There are many metrics for measuring a Drupal project's success. Matching budget estimates, minimizing scope creep, and hitting a launch date are vital goals for any project. However, the key factor for success is good communication throughout the project.
Require Details During Discovery
Like the blueprint for a house, a detailed set of requirements must be established. Without clearly defining each feature, requirements can be identified at unexpectedly during development. This is bad. For example, a client might say, "I want a blog on the website" but what if they assume that means anonymous users can write blog entries? Depending on the client's involvement in the project, additional user-specific features might already have been added. Addressing an issue like this means more development hours. Potentially, launch can be delayed if enough issues like this crop up.
Rather than reworking a feature, possibly multiple times, spending an extra 15 or 30 minutes doing a detailed review of that feature's workflow can save countless hours. By walking the client through a feature, more details can be gathered and there is an opportunity to offer constructive criticism or suggest better alternatives. Of course, the first step may be explaining the value of devoting a significant chunk of time to requirements gathering.
Define Requirements in Detail
Once requirements are reviewed and refined, a detailed "functional specification" document should be created. This document serves as the primary development roadmap but it should act as an unambiguous legal contract with the client that says, "We will build the site described in this document."
No matter how much effort is put into the discovery phase, or if the specification is treated as a "living document" via an agile process, there will still be change requests, particularly when a project has multiple stakeholders. The document will help avoid duplication and inconsistencies. Additionally, this allows us to more accurately estimate the necessary resources needed for the actual implementation phase, and act as the main reference point for changes. Even though the document will serve as a guide for the overall project, the specifications are not completely rigid. Mediacurrent employs an Agile development methodology that encourages frequent inspection and adaption.
For large projects spanning multiple months, original requirements can be forgotten unless they are properly documented. Defining requirements in detail is the best defense when a client says, "But I thought we said it would work like this..."
Proactively Identify Pre-Launch Changes
Do not wait until the last two weeks of development to invite client to use or review their new site. While in the midst of development, it may be tempting to keep updates brief or to minimize client involvement until more is done, but demoing features or workflows as they are complete will give the client an earlier opportunity to expess any concerns. Plus, spreading out training can make the learning curve less steep, particularlly for less tech-savvy individuals. A lot of people will learn better by doing or by example, so some of these approaches may help:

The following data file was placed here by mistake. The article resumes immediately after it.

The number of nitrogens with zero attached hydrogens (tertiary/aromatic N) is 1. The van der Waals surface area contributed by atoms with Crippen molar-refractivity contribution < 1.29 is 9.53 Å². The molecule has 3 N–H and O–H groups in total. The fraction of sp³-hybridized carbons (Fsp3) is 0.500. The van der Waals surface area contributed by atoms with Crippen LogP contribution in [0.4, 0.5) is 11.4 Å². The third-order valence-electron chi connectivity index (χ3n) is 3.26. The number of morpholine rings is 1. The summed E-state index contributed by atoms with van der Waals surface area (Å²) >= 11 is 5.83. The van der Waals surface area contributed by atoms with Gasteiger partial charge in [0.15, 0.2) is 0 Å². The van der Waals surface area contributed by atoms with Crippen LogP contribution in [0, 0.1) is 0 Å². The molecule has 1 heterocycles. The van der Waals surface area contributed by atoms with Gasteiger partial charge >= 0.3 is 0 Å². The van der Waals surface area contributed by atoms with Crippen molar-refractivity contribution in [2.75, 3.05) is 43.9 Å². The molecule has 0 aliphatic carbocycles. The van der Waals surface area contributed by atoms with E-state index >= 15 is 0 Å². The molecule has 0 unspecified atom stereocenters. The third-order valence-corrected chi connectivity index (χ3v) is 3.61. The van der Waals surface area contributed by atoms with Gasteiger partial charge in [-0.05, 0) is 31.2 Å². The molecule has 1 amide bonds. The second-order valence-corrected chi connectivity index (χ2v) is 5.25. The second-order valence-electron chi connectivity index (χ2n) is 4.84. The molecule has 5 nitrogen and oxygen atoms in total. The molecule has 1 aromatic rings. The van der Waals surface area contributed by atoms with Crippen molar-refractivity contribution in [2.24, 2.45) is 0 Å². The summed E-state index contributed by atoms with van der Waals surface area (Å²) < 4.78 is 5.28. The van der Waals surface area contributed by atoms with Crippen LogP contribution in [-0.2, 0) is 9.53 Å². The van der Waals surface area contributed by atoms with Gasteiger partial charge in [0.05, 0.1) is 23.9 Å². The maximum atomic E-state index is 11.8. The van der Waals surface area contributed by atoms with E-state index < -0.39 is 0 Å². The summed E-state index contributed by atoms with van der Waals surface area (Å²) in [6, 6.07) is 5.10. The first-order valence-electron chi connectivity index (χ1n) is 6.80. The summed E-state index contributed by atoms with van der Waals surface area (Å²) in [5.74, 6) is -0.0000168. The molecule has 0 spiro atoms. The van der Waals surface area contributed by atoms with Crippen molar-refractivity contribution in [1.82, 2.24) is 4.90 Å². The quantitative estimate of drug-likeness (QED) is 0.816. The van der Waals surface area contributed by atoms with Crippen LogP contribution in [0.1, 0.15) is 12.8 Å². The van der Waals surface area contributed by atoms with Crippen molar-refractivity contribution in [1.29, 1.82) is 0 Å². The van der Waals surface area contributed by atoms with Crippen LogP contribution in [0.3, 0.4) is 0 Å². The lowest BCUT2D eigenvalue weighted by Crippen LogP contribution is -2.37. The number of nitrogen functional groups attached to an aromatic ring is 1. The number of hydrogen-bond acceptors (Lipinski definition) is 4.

- Give clients previews where they log in and walk through a workflow.
- Provide screenshare demos
- Have the client share their screen while reviewing the site.
Client feedback should be gathered frequently and in detail. This reduces the chance that a major pre-launch change will be identified late in the game.
Respond Promptly, Update Frequently
One of the easiest ways to maintain a good relationship with the client is to respond promptly. If the client sends an email at 10 p.m. on a Saturday night, respond, even if you are only acknowledging receipt of the message. This shows you are taking a project seriously and, in conjunction with frequent updates and dialogue during development, it can help the client gain confidence that you know what you're doing.
What clients want isn't always what they need, so selling an alternative approach can be much easier when you have a good rapport.
Follow up Post-Launch
There will always be post-launch change requests, many of which may have been identified and postponed during development.
Although a formal QA phase should be required pre-launch to eliminate any major issues, the ultimate QA happens post-launch when the client begins to gain experience using the new site.
It is vital to follow up several times post-launch to ensure client satisfaction and to identify and prioritize post-launch change requests early. It can be tempting to launch a site and forget it. Instead, try to identify issues while details about the site are still fresh in your mind and before the site is filled with new content. Be sure to respond to post-launch concerns and issue as urgently as you would approaching a launch. Some post-launch issues can become worse over time if they are related to content management or perhaps an automated process.
Ultimately, good communication keep you on the same page as your client. Quick responses, proactive feedback requests, and diligent requirements management are essential components of a successful project.